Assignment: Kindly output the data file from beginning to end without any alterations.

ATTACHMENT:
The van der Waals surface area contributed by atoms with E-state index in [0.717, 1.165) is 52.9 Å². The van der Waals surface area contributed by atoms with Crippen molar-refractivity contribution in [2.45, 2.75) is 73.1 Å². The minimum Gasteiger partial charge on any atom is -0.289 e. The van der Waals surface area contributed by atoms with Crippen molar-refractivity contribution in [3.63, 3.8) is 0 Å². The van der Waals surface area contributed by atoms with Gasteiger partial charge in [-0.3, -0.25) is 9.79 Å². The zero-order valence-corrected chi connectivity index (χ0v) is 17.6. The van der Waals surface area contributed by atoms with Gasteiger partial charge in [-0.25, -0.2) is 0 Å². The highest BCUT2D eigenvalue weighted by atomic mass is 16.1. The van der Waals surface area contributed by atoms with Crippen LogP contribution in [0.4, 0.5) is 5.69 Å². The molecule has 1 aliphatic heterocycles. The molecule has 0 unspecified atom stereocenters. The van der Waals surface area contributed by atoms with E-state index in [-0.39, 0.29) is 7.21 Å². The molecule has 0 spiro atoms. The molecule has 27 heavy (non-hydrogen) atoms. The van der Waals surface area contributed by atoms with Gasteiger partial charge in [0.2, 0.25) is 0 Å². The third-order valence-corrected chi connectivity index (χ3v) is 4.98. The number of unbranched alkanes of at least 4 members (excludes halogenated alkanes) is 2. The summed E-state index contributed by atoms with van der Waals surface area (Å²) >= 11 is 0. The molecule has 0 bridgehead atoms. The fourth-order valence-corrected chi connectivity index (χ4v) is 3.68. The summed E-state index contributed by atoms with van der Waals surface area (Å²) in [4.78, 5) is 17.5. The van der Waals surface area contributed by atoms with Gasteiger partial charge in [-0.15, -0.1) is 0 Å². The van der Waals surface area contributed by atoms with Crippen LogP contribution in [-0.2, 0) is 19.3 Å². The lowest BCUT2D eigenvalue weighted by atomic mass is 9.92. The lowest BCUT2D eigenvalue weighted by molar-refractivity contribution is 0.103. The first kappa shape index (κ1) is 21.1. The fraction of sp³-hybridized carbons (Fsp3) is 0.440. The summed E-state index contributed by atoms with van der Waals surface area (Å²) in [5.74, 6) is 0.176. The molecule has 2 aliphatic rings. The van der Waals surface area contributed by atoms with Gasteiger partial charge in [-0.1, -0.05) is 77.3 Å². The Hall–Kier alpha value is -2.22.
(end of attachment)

The van der Waals surface area contributed by atoms with E-state index in [0.717, 1.165) is 52.9 Å². The van der Waals surface area contributed by atoms with Crippen molar-refractivity contribution in [2.45, 2.75) is 73.1 Å². The minimum Gasteiger partial charge on any atom is -0.289 e. The van der Waals surface area contributed by atoms with Crippen molar-refractivity contribution in [3.63, 3.8) is 0 Å². The van der Waals surface area contributed by atoms with Gasteiger partial charge in [-0.3, -0.25) is 9.79 Å². The zero-order valence-corrected chi connectivity index (χ0v) is 17.6. The van der Waals surface area contributed by atoms with Gasteiger partial charge in [-0.25, -0.2) is 0 Å². The highest BCUT2D eigenvalue weighted by atomic mass is 16.1. The van der Waals surface area contributed by atoms with Crippen LogP contribution in [0.4, 0.5) is 5.69 Å². The molecule has 1 aliphatic heterocycles. The molecule has 0 unspecified atom stereocenters. The van der Waals surface area contributed by atoms with E-state index in [-0.39, 0.29) is 7.21 Å². The molecule has 0 spiro atoms. The molecule has 27 heavy (non-hydrogen) atoms. The van der Waals surface area contributed by atoms with Gasteiger partial charge in [0.2, 0.25) is 0 Å². The third-order valence-corrected chi connectivity index (χ3v) is 4.98. The number of unbranched alkanes of at least 4 members (excludes halogenated alkanes) is 2. The summed E-state index contributed by atoms with van der Waals surface area (Å²) >= 11 is 0. The molecule has 0 bridgehead atoms. The fourth-order valence-corrected chi connectivity index (χ4v) is 3.68. The summed E-state index contributed by atoms with van der Waals surface area (Å²) in [4.78, 5) is 17.5. The van der Waals surface area contributed by atoms with Gasteiger partial charge in [-0.15, -0.1) is 0 Å². The van der Waals surface area contributed by atoms with Crippen LogP contribution in [-0.2, 0) is 19.3 Å². The lowest BCUT2D eigenvalue weighted by atomic mass is 9.92. The lowest BCUT2D eigenvalue weighted by molar-refractivity contribution is 0.103. The first kappa shape index (κ1) is 21.1. The fraction of sp³-hybridized carbons (Fsp3) is 0.440. The summed E-state index contributed by atoms with van der Waals surface area (Å²) in [5.74, 6) is 0.176. The molecule has 2 aliphatic rings. The van der Waals surface area contributed by atoms with Gasteiger partial charge in [-0.1, -0.05) is 77.3 Å². The Hall–Kier alpha value is -2.22.